Nick: So we haven’t had you on the show yet, and I’m hoping you can just kind of give us a little bit of background into your career and how you found yourself where you are today.
Chris: Okay. So I got into the real estate industry and on the investment side back in 2001. And I would say about a decade ago, I started doing my own deals on the side. And at that time, I met my current partner, Tony. We were working together and then, together, we said to ourselves, “We know every aspect of this business, we might as well dive in and start our own operation.” And, we started out with a half a million-dollar piece of real estate, which was eight multifamily units with two retail spaces down below. Within a year from that we were doing two to $5 million real estate deals. And we slowly graduated up to $15 million, all the way up to $50 million deals to where we are today.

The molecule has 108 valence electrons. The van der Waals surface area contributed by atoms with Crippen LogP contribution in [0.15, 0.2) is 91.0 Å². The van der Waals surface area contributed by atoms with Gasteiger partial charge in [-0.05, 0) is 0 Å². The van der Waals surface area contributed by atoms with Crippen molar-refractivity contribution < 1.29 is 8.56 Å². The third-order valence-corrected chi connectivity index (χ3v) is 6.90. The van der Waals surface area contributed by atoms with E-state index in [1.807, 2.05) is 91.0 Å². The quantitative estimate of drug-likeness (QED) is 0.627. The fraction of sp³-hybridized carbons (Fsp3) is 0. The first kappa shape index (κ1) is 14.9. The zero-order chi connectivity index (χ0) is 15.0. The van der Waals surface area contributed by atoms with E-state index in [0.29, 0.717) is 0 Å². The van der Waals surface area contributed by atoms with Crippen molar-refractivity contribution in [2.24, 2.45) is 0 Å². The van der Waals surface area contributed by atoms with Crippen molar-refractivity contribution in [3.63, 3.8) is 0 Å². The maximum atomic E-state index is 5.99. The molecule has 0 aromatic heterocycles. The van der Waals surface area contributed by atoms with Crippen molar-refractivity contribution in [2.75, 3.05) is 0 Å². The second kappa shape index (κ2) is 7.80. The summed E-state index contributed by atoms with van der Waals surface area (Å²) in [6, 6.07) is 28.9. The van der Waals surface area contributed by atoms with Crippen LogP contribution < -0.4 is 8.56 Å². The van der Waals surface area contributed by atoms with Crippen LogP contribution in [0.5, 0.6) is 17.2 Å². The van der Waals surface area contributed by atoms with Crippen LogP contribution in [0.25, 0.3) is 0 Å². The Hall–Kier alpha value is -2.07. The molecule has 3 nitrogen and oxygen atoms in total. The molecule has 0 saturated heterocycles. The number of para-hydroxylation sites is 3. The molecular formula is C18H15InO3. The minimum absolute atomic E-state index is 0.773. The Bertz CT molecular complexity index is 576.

Nick: That’s fantastic, and I know a good number of operators and real estate investors, and that’s just, it’s really impressive how quickly you guys have been able to do it. I mean, and one of the things that I noticed when I just look from the outside in is you’ve put a really strong team around you. How are you guys able to find that team?
Chris: You have to understand the thing is, is that we love real estate. We love the business. We’ve been involved in every single aspect of this business and we live it day in and day out. So, we had a very good vision and a very good plan of exactly what we needed to be successful. And, we stayed focused on making sure that we fulfilled that. And, so it was a culmination of passion and understanding exactly what we needed to do. And, our goal is to continue to get better. And, our goal is to try to learn, to figure out a way to constantly do things better.